Training Duration: 2 semesters. Number of hours of training at the University: 600 h. Period of internship: 6 weeks. According to the student profile, specific modules and differentiated lessons are implemented.

Course Overview: The aim of this license is to provide an operational, flexible and scalable framework combining scientific and technological knowledge in the area of Building and Public Works. All major areas of construction are discussed: Drawing, Work Management, Energy, Structures, Soil Mechanics, Topography, Materials, etc. Master Program

Courses offered at the Master’s degree level satisfy a dual objective of preparing students for research and providing courses leading to high level professional integration. The Master’s degree is awarded after acquisition of 120 credits after the “license” (Bachelor’s degree) on the basis of training organized in four semesters. The first 60 credits (M1) can, by request of the student, receive an intermediate level national “maîtrise” diploma, a heritage of the previous French HE system. The remaining credits lead to the awarding of the national “Master” diploma. Polytech

UCBL hosts the engineers school Polytech. It belongs to a network of 13 engineering schools embedded into universities. It represents a pretty new trend in France, the school in Lyon was founded in 1992 and joined the Polytech network in 2009. It grew to become quite an alternative to more classical engineering schools. The recruitment of Baccalaureate students (aged around 18) is done at a national level through a common procedure, shared with other 29 engineering schools: the Geipi Polytech competitive exam awarding more than 3000 students a ranking into the affiliated schools from which to make a choice. Polytech Lyon majors are chosen by around 200 of them per year (Fig. 6.13).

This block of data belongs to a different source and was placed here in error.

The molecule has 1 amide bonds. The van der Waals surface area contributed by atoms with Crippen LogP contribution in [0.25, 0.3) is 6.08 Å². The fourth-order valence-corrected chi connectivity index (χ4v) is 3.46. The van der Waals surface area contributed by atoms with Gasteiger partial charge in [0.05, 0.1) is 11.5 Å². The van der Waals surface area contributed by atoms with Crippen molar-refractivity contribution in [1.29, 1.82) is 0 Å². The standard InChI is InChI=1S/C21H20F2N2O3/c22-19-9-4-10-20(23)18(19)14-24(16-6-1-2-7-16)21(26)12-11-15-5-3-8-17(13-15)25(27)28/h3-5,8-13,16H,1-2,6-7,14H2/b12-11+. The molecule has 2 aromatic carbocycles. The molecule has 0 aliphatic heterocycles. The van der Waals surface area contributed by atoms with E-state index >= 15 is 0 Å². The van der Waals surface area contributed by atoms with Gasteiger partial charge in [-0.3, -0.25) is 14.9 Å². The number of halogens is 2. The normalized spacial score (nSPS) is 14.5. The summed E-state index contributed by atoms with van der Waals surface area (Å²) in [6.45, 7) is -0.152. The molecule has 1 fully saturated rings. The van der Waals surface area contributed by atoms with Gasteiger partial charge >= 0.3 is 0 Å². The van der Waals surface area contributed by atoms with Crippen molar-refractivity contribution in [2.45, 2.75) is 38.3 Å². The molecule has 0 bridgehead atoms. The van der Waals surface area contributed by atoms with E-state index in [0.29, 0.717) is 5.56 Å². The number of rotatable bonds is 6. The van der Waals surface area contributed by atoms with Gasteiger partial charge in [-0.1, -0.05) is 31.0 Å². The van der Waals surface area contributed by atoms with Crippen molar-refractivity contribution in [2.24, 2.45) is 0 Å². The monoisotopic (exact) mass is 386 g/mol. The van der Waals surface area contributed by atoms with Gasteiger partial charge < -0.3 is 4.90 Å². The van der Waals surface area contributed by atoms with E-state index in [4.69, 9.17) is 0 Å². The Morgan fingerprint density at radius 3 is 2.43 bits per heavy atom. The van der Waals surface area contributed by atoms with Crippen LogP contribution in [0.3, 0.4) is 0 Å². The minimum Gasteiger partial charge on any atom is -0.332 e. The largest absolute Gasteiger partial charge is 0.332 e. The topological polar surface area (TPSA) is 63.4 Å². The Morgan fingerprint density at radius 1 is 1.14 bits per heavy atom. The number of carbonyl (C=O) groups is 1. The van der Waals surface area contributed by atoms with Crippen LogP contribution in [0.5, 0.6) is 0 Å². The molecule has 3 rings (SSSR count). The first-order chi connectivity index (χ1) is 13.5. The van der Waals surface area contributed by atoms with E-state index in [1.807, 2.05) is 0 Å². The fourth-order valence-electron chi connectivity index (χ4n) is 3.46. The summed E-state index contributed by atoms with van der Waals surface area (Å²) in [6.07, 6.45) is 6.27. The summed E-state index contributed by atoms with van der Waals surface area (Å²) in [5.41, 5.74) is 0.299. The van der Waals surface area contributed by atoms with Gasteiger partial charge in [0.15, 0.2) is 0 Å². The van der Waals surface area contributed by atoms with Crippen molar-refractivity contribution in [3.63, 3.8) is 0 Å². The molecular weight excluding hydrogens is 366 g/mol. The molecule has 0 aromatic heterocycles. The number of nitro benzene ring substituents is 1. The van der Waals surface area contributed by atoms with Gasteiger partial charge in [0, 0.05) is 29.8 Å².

Fig. 6.13
figure 13

The network of Polytech universities

The two first years are preparatory, following the program of other classical preparatory schools but at the university. The actual choice of the engineer school is done at the completion of these 2 years. A reshuffling of the students, according to their choice of major topic and achievements, is performed inside the Polytech network. A student having begun studying in Lyon might very well end up finishing her/his studies in Polytech Grenoble, for example, because she/he grew interested in the Geotechnic major prepared there. But majors in Lyon are attractive so the reverse is the case: from 120 preparatory students, numbers jump to around 200 in the third year (L3) when majors begin. These majors are selective and it fuels the competition between students at a national level in the network. The sex ratio is around 20% of girls, but a great effort is being made in that respect, the preparatory school ratio being now about 30%.

There are six majors in Polytech Lyon, rooted in the scientific workforce in UCBL:

  • Biomedical engineering;

  • Computer science;

  • Materials sciences;

  • Modeling and applied mathematics;

  • Mechanical engineering;

  • Industrial engineering and robotics.